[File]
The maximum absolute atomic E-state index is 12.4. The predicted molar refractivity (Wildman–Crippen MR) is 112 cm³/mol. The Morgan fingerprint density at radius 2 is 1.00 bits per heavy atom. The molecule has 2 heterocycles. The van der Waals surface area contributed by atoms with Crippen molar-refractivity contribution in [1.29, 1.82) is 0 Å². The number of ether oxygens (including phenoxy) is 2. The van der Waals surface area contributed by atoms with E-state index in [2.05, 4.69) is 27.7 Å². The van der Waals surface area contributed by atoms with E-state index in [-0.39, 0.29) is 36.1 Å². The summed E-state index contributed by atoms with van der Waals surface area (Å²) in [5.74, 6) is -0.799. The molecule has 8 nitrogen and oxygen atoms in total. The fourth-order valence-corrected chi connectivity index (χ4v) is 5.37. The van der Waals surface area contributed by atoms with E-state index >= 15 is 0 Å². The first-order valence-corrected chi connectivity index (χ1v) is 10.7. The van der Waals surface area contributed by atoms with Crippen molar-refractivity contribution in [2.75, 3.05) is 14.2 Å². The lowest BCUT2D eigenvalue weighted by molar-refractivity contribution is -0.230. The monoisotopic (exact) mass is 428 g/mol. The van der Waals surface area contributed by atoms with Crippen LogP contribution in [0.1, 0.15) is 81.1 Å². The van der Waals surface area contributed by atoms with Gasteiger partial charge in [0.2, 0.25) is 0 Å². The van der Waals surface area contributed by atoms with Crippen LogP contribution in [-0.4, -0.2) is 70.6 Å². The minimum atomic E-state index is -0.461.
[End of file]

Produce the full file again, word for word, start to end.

The maximum absolute atomic E-state index is 12.4. The predicted molar refractivity (Wildman–Crippen MR) is 112 cm³/mol. The Morgan fingerprint density at radius 2 is 1.00 bits per heavy atom. The molecule has 2 heterocycles. The van der Waals surface area contributed by atoms with Crippen molar-refractivity contribution in [1.29, 1.82) is 0 Å². The number of ether oxygens (including phenoxy) is 2. The van der Waals surface area contributed by atoms with E-state index in [2.05, 4.69) is 27.7 Å². The van der Waals surface area contributed by atoms with E-state index in [-0.39, 0.29) is 36.1 Å². The summed E-state index contributed by atoms with van der Waals surface area (Å²) in [5.74, 6) is -0.799. The molecule has 8 nitrogen and oxygen atoms in total. The fourth-order valence-corrected chi connectivity index (χ4v) is 5.37. The van der Waals surface area contributed by atoms with E-state index >= 15 is 0 Å². The first-order valence-corrected chi connectivity index (χ1v) is 10.7. The van der Waals surface area contributed by atoms with Crippen molar-refractivity contribution in [2.75, 3.05) is 14.2 Å². The lowest BCUT2D eigenvalue weighted by molar-refractivity contribution is -0.230. The monoisotopic (exact) mass is 428 g/mol. The van der Waals surface area contributed by atoms with Crippen LogP contribution in [0.1, 0.15) is 81.1 Å². The van der Waals surface area contributed by atoms with Gasteiger partial charge in [0.2, 0.25) is 0 Å². The van der Waals surface area contributed by atoms with Crippen LogP contribution in [-0.4, -0.2) is 70.6 Å². The minimum atomic E-state index is -0.461.